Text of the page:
Protectionist attitude returning, says iA Clarington manager

What are the long-term implications of Brexit on Canadian investors and where is the smart money going in this environment?

The response to the UK’s decision to leave the European Union last week has ranged from alarm to outright incredulity. The Leave vote caught most people by surprise, including, apparently, the Leave campaigners themselves. With the chance of a repeat vote already ruled out by David Cameron, Britain and the EU must now move to make the transition as painless as possible.  

Terry Thib is vice-president of Investments at iA Clarington Investments. Although his business is focused primarily in North America, he confirms that the fallout from Brexit is being felt far beyond the power centres of London and Brussels.

“In the grand scheme of things, the UK is not massive in terms of global GDP, but this goes beyond the UK and Brexit,” says Thib. “The uncertainty this vote creates – it is kind of a wake-up call in terms of the political movement towards Euroscepticism. For decades we have been going down the path of globalisation and free trade, but people are now saying they want job security and a protectionist attitude is coming back.”

That shift in public opinion has made for a torrid few days with the markets, particularly in the UK and Europe, and unfortunately that volatility only looks set to continue in the near term.

“The markets hate uncertainty,” says Thib. “As this Eurosceptic movement gains strength and you see calls for referendums in Spain, Italy and France, as well as the support for Sanders and Trump in the US – what does this mean for global growth?”

He continues: “The European Union was one of the main centres for global growth we were expecting. We have to place a question mark after that right now. When there is uncertainty, corporations do not go forward with cap-ex plans or growth investments. Likewise people won’t spend when they are uncertain about their economic prospects.”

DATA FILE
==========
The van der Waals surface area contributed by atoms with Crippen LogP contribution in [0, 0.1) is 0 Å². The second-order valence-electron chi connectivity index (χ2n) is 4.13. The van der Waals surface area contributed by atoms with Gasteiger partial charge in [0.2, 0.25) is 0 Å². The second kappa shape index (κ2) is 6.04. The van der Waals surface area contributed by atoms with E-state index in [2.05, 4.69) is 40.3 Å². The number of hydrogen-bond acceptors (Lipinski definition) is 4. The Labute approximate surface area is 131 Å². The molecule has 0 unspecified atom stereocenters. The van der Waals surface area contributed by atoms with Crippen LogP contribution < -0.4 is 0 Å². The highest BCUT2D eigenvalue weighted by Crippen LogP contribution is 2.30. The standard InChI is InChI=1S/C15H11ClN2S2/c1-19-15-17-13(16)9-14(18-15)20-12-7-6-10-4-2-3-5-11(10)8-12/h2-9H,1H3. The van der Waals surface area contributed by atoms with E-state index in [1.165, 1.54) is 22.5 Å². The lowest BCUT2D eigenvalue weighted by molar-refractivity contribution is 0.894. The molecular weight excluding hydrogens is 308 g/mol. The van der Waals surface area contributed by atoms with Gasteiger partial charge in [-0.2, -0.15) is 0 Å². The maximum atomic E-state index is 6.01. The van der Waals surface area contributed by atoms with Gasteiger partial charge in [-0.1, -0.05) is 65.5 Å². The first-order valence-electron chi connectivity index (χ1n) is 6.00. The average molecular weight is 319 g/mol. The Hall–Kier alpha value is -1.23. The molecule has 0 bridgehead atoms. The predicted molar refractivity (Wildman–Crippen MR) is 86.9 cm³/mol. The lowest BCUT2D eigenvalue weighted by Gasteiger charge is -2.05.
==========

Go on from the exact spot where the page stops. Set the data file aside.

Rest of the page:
The vast majority of the investment community had warned voters of the implications of a Leave vote in the run-up to the referendum. Now that their warnings were ignored by the majority, life must go on, but what position is best for investors to take here in Canada?

“There is a flight to safety with the US dollar right now,’ says Thib. “The Fed is also something to consider.  A rate hike was predicted for the back half of this year, but with Brexit and global uncertainty that will put the Fed on pause right now.”

The likelihood of the Fed maintaining its key rate also means that safer equities will be more and more popular heading forward.

“We have had very low interest rates for some time now and because of that yield stocks – pipelines, utilities, REITs, telecoms, will do well,” he says. “They are defensive, large cap in nature, and people move there in this type of environment. One of the largest funds I run –Canadian Conservative Equity Funds – about 65 per cent is invested in these type of securities.”

Energy, always a major concern in this country, is another area where the Brexit vote has proven detrimental. iA Clarington’s VP of Investments believes there is reason to believe oil & gas will bounce back, however. 

“With the flight to safety with the US dollar, it does impact the demand for commodities,” he says. “Energy has been soft the past few days, but rebounded yesterday as the supply/demand fundamentals appear to be improving. So it goes back and forth. We are cautiously optimistic there.”   

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